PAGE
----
After Dean and Sam “aggressively hitchhike” onto the TARDIS, Sam tries to explain their situation to a very annoyed Doctor.

I decided to make a gifset of my favorite scene from the superwholockthecomic for Fanwork Friday.




This is always how I pictured a crossover between Doctor Who and Supernatural would look like. The Doctor would hate Sam and Dean. The Doctor thinks that you can always try to be diplomatic with someone; despite having lived hundreds of years and having gone through the time war, he doesn’t seem to understand that as much as he hates it, sometimes violence is unavoidable. Sometimes I think that he thinks that everyone who resorts to violence does so because they take some sick pleasure from doing so. He doesn’t seem to stop and think that maybe violence was the last option they had. Sam and Dean didn’t ask for their life. They don’t go around killing things for pleasure. When they met that werewolf woman who Sam had sex with in either season one or two, I can’t remember, did they just kill her right after they found out her problem? No. They did everything they could to help her. When they met the group of vampires who didn’t want to attack humans, did they kill them anyway? No. Dean was a little skeptical at first, for good reason, but he came around. I love both of these shows, but for a man who has lived hundreds of years, met the Daleks, killed all of the Daleks and all of his own people out of pure necessity, the Doctor does not act like he really understands evil. I’m not saying he doesn’t, I’m just saying to me it seems like he doesn’t always act like it. Now, of course I don’t think that violence is good, and I think that if we can avoid it, we should. Violence should only be a last resort. The Doctor doesn’t seem to understand that there is evil that cannot be reasoned with, evil that cannot be saved. I know that he does resort to violence in some episodes, what I’m saying is that sometimes he acts like he would never, ever, resort to violence because it is terrible. He also acts like he is so much better than everyone because he hates violence. Please, correct me if I’m wrong, honestly. It’s not like Sam and Dean kill for fun. What they hunt are really, truly, evil things, things that will stop at nothing to spread hatred and destruction, that will always seek to destroy life. It reminds me of a comparison drawn between Superman and Batman by my history teacher. Superman and Batman both defend what is good and right in the world, but they see the world very differently. To Superman, the world is a good place, full of good people, and he has to protect it from outside evil forces that seek to corrupt it. Batman, on the other hand, thinks that the world is a much darker place, and that he has to save it from itself. To Superman evil was the anomaly. To Batman, the anomaly was goodness. I think that the Doctor tends to see things more like Superman (sort of, not an exact parallel), that the powers of goodness in the universe will always be strong enough to overcome evil without violence. Sam and Dean, however, feel that goodness is fragile, and that in order to keep it alive, they often times must resort to violence to combat the evil forces that would stop at nothing to destroy it.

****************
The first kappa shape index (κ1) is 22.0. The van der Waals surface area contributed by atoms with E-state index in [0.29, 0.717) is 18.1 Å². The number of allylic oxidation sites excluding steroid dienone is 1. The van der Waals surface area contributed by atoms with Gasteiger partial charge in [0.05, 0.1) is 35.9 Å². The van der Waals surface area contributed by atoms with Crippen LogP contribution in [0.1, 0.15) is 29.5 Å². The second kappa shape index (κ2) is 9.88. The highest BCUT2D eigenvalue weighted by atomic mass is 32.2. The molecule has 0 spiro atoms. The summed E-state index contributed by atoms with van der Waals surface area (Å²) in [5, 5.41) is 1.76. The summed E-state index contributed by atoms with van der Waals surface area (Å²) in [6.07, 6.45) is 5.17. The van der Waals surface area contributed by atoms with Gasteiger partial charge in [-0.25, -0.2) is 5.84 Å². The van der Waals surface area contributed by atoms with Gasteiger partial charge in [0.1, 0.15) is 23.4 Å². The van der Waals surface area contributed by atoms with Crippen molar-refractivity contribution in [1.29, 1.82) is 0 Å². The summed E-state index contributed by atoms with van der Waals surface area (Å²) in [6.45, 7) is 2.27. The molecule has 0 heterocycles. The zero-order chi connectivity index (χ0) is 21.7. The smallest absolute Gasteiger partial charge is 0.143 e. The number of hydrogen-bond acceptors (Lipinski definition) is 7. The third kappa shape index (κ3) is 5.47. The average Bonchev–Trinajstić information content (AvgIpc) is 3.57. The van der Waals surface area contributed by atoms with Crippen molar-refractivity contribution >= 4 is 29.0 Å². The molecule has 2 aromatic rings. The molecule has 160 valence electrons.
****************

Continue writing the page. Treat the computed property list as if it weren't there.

Again, I’m not saying that violence is by any means good, and I know that the Doctor has been violent and that it broke his heart to be, because he tries to love everyone, to see that there can be goodness in everyone, and that is a good thing. I’m not criticizing him for that. I just wish he wouldn’t act sometimes like humans are always so savage and that he’s better than them for being more peaceful. But Sam and Dean have literally been through hell. They have seen the most wicked and vile parts of the earth. And they don’t love violence any more than the Doctor; but they do what is necessary, even though they hate themselves for it, just like the Doctor. I think when crossover arguments like this between these characters happen I will usually tend to lean towards Sam and Dean’s side, because the Doctor has, yes, saved earth numerous times, because he loves itSam and Dean have lived through so much suffering and have received mostly grief from their lives in this world, but there is still always something worth saving to them, even if it’s strangers who can have the opportunity to live better lives than they did. They do not love the world, but they have saved it anyway.  

reblogging for commentary.

I also think it’s interesting to note that Torchwood is basically what Sam and Dean are forced to do (kill because they have no choice) but it’s set in the Doctor Who universe. So Jack is forced to carry that scorn on his back, that he expects himself to act like that Doctor, to save the world without harming the people that matter like the Doctor.

Except that he can’t. Children of Earth shows us just how horribly human he is. The Doctor would NEVER sacrifice a child like that, he would stop time itself to find another way. We know that the Doctor would pull his usual brilliant self out of that situation without harming anyone, turn around and scorn the government for what he did and be on his jolly way.

But Jack isn’t the Doctor. He had to make a horrible sacrifice (several, in fact) and instead of coming out of that situation as a hero, he felt like a coward and murderer.

And this is just me mumbling on about why I think Torchwood and Supernatural make such a perfect crossover. But yes that’s I how expect Sam and Dean to react to any sanctimony from the Doctor. While Sam may feel slightly guilty (like Jack the poor boy has his own martyrdom complex) Dean specifically considers himself a grunt and he knows what they have to do to SURVIVE and he has no qualms about it.

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